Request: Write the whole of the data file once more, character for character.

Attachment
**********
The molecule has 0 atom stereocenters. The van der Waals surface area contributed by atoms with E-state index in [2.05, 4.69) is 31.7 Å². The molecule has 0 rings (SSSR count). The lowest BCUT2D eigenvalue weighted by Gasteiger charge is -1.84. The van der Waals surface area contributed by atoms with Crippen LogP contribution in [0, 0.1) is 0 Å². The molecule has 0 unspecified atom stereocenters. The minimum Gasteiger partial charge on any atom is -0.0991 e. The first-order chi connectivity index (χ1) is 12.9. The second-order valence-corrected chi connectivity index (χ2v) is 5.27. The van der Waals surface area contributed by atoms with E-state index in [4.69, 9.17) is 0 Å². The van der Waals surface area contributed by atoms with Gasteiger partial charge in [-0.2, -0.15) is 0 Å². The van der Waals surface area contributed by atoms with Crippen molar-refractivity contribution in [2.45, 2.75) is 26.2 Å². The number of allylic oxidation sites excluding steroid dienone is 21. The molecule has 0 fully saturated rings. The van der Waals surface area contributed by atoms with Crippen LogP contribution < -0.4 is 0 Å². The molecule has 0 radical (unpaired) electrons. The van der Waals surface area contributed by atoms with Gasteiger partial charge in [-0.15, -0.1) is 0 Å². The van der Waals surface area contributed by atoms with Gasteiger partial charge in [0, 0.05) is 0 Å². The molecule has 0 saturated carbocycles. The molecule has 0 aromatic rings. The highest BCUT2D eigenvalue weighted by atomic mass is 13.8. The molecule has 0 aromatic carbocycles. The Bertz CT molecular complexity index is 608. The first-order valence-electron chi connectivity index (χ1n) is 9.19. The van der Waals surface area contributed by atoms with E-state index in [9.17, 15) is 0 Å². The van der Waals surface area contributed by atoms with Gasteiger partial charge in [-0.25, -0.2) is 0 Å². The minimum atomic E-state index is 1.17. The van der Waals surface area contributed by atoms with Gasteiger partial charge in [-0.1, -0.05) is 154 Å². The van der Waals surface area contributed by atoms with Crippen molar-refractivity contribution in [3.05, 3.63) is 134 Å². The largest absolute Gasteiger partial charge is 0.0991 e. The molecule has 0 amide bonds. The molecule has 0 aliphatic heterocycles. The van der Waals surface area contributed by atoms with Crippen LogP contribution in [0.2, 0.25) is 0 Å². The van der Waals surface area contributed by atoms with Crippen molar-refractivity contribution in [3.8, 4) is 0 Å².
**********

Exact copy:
The molecule has 0 atom stereocenters. The van der Waals surface area contributed by atoms with E-state index in [2.05, 4.69) is 31.7 Å². The molecule has 0 rings (SSSR count). The lowest BCUT2D eigenvalue weighted by Gasteiger charge is -1.84. The van der Waals surface area contributed by atoms with Crippen LogP contribution in [0, 0.1) is 0 Å². The molecule has 0 unspecified atom stereocenters. The minimum Gasteiger partial charge on any atom is -0.0991 e. The first-order chi connectivity index (χ1) is 12.9. The second-order valence-corrected chi connectivity index (χ2v) is 5.27. The van der Waals surface area contributed by atoms with E-state index in [4.69, 9.17) is 0 Å². The van der Waals surface area contributed by atoms with Gasteiger partial charge in [-0.2, -0.15) is 0 Å². The van der Waals surface area contributed by atoms with Crippen molar-refractivity contribution in [2.45, 2.75) is 26.2 Å². The number of allylic oxidation sites excluding steroid dienone is 21. The molecule has 0 fully saturated rings. The van der Waals surface area contributed by atoms with Crippen LogP contribution < -0.4 is 0 Å². The molecule has 0 radical (unpaired) electrons. The van der Waals surface area contributed by atoms with Gasteiger partial charge in [-0.15, -0.1) is 0 Å². The van der Waals surface area contributed by atoms with Gasteiger partial charge in [0, 0.05) is 0 Å². The molecule has 0 saturated carbocycles. The molecule has 0 aromatic rings. The highest BCUT2D eigenvalue weighted by atomic mass is 13.8. The molecule has 0 aromatic carbocycles. The Bertz CT molecular complexity index is 608. The first-order valence-electron chi connectivity index (χ1n) is 9.19. The van der Waals surface area contributed by atoms with E-state index in [9.17, 15) is 0 Å². The van der Waals surface area contributed by atoms with Gasteiger partial charge in [-0.25, -0.2) is 0 Å². The minimum atomic E-state index is 1.17. The van der Waals surface area contributed by atoms with Gasteiger partial charge in [-0.1, -0.05) is 154 Å². The van der Waals surface area contributed by atoms with Crippen molar-refractivity contribution in [3.05, 3.63) is 134 Å². The largest absolute Gasteiger partial charge is 0.0991 e. The molecule has 0 amide bonds. The molecule has 0 aliphatic heterocycles. The van der Waals surface area contributed by atoms with Crippen LogP contribution in [0.2, 0.25) is 0 Å². The van der Waals surface area contributed by atoms with Crippen molar-refractivity contribution in [3.8, 4) is 0 Å².